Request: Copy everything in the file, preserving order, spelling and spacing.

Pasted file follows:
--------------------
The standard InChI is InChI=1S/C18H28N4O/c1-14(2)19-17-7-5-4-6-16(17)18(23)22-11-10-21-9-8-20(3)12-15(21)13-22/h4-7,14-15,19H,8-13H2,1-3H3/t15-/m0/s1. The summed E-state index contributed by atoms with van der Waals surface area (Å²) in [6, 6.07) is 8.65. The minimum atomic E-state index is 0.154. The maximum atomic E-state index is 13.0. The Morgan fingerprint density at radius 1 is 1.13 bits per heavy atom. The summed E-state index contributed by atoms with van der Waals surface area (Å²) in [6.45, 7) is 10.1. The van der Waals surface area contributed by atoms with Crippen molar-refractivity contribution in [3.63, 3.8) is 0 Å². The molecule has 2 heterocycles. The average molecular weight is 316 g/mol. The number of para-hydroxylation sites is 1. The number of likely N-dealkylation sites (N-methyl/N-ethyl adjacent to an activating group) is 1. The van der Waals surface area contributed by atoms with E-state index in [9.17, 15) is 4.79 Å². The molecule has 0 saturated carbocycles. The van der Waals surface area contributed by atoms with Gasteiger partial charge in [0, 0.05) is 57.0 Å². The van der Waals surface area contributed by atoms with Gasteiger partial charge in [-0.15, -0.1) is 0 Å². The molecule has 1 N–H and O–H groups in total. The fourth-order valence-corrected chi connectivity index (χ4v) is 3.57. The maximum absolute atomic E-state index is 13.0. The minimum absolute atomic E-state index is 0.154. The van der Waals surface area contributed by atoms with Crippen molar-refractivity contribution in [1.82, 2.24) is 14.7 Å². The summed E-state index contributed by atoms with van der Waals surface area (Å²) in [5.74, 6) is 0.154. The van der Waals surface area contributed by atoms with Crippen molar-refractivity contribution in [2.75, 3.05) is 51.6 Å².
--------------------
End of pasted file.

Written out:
The standard InChI is InChI=1S/C18H28N4O/c1-14(2)19-17-7-5-4-6-16(17)18(23)22-11-10-21-9-8-20(3)12-15(21)13-22/h4-7,14-15,19H,8-13H2,1-3H3/t15-/m0/s1. The summed E-state index contributed by atoms with van der Waals surface area (Å²) in [6, 6.07) is 8.65. The minimum atomic E-state index is 0.154. The maximum atomic E-state index is 13.0. The Morgan fingerprint density at radius 1 is 1.13 bits per heavy atom. The summed E-state index contributed by atoms with van der Waals surface area (Å²) in [6.45, 7) is 10.1. The van der Waals surface area contributed by atoms with Crippen molar-refractivity contribution in [3.63, 3.8) is 0 Å². The molecule has 2 heterocycles. The average molecular weight is 316 g/mol. The number of para-hydroxylation sites is 1. The number of likely N-dealkylation sites (N-methyl/N-ethyl adjacent to an activating group) is 1. The van der Waals surface area contributed by atoms with E-state index in [9.17, 15) is 4.79 Å². The molecule has 0 saturated carbocycles. The van der Waals surface area contributed by atoms with Gasteiger partial charge in [0, 0.05) is 57.0 Å². The van der Waals surface area contributed by atoms with Gasteiger partial charge in [-0.15, -0.1) is 0 Å². The molecule has 1 N–H and O–H groups in total. The fourth-order valence-corrected chi connectivity index (χ4v) is 3.57. The maximum absolute atomic E-state index is 13.0. The minimum absolute atomic E-state index is 0.154. The van der Waals surface area contributed by atoms with Crippen molar-refractivity contribution in [1.82, 2.24) is 14.7 Å². The summed E-state index contributed by atoms with van der Waals surface area (Å²) in [5.74, 6) is 0.154. The van der Waals surface area contributed by atoms with Crippen molar-refractivity contribution in [2.75, 3.05) is 51.6 Å².